Kirk Hammett’s Epiphone “Greeny” 1959 Les Paul has finally arrived – and it has a Gibson-style open-book headstock
“Greeny is a guitar of the people and this is an amazing opportunity for more players to experience the spirit of Greeny,” says Hammett
As expected – especially since it has a Gibson-style headstock – the new guitar comes in at a premium price point and will set customers back $1,499, making it the most expensive Epiphone Les Paul to date. It also ties with Dave Mustaine’s Prophecy Flying V Figured as the most expensive Chinese-made Epiphone.
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As well as the Gibson-style headstock, Hammett’s signature guitar features a Custom Greeny neck profile and a pair of Gibson USA Greenybucker humbuckers – which would cost $300 just on their own. They have been installed with the neck pickup reverse-mounted in a similar fashion to the original Greeny.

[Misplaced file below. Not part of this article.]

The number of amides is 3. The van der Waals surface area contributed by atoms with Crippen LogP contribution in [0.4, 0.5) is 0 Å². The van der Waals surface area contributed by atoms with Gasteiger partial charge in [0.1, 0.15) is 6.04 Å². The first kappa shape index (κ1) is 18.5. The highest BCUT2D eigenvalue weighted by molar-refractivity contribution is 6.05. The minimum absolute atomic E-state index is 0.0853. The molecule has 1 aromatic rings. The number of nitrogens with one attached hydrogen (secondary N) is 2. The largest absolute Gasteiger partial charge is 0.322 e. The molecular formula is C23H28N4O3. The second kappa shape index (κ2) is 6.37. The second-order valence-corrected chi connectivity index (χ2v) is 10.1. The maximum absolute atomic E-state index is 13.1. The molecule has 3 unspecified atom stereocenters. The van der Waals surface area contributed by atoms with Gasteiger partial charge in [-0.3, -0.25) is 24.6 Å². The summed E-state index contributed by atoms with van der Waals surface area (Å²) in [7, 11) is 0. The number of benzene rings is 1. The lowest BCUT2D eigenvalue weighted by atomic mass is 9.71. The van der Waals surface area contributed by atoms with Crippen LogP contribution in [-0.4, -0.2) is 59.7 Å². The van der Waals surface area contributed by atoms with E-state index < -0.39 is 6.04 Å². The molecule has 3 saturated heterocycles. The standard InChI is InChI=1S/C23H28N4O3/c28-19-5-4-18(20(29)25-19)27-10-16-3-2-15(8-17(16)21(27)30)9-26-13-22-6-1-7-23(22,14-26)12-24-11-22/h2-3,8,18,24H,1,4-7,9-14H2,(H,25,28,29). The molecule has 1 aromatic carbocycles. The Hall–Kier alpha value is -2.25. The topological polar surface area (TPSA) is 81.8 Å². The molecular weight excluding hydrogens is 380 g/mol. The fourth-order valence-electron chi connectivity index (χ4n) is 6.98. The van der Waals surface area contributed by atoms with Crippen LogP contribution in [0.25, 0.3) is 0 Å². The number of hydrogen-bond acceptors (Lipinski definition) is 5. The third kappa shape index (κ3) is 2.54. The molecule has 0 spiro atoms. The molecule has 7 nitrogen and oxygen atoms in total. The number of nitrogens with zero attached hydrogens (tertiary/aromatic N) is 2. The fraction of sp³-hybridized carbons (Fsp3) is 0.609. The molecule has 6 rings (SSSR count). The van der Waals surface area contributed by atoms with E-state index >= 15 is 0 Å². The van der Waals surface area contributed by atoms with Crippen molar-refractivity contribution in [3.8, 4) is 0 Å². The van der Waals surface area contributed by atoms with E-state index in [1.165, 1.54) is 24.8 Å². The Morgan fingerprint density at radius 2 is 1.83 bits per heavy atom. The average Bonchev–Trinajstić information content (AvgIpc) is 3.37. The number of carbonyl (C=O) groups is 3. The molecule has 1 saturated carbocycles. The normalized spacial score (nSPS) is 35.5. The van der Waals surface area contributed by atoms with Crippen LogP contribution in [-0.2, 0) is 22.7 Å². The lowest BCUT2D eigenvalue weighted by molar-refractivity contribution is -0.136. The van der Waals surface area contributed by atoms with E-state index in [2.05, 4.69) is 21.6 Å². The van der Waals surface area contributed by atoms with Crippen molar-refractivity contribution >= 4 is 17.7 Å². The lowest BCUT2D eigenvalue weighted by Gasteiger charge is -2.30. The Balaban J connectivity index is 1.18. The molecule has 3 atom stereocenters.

It also boasts CTS pots and Mallory capacitors with ’50s wiring, a Switchcraft output jack and toggle switch and a Grover Rotomatic with Spade Button tuners mounted on the Gibson open book headstock.
The guitar uses slightly more traditional tonewoods, though they still differ from the original Gibson USA Greeny – more specifically, it uses a mahogany body with a maple top and flame maple veneer, which is the same as on the Epiphone 1959 Les Paul Standard. There’s also a one-piece mahogany neck, an Indian Laurel fingerboard (instead of rosewood) and Mother of Pearl trapezoid inlays.
The guitar comes in Epiphone’s take on the classic Gibson Les Paul case of the 1950s – it uses a Lifton-style brown hardshell with a pink plush interior.
“Greeny is a guitar of the people and this is an amazing opportunity for more players to experience the spirit of Greeny,” Hammett says in a press release.
“Kirk worked with us every step of the way to ensure this Epiphone Inspired by Gibson Custom Shop ‘Greeny’ model has the same sound and feel as his legendary original guitar,” adds Mat Koehler, Gibson Brand’s VP of Product.
“It was extremely important for him that we get it right. I know that we’ve done him proud because he couldn’t – and still can’t – stop playing the prototype.”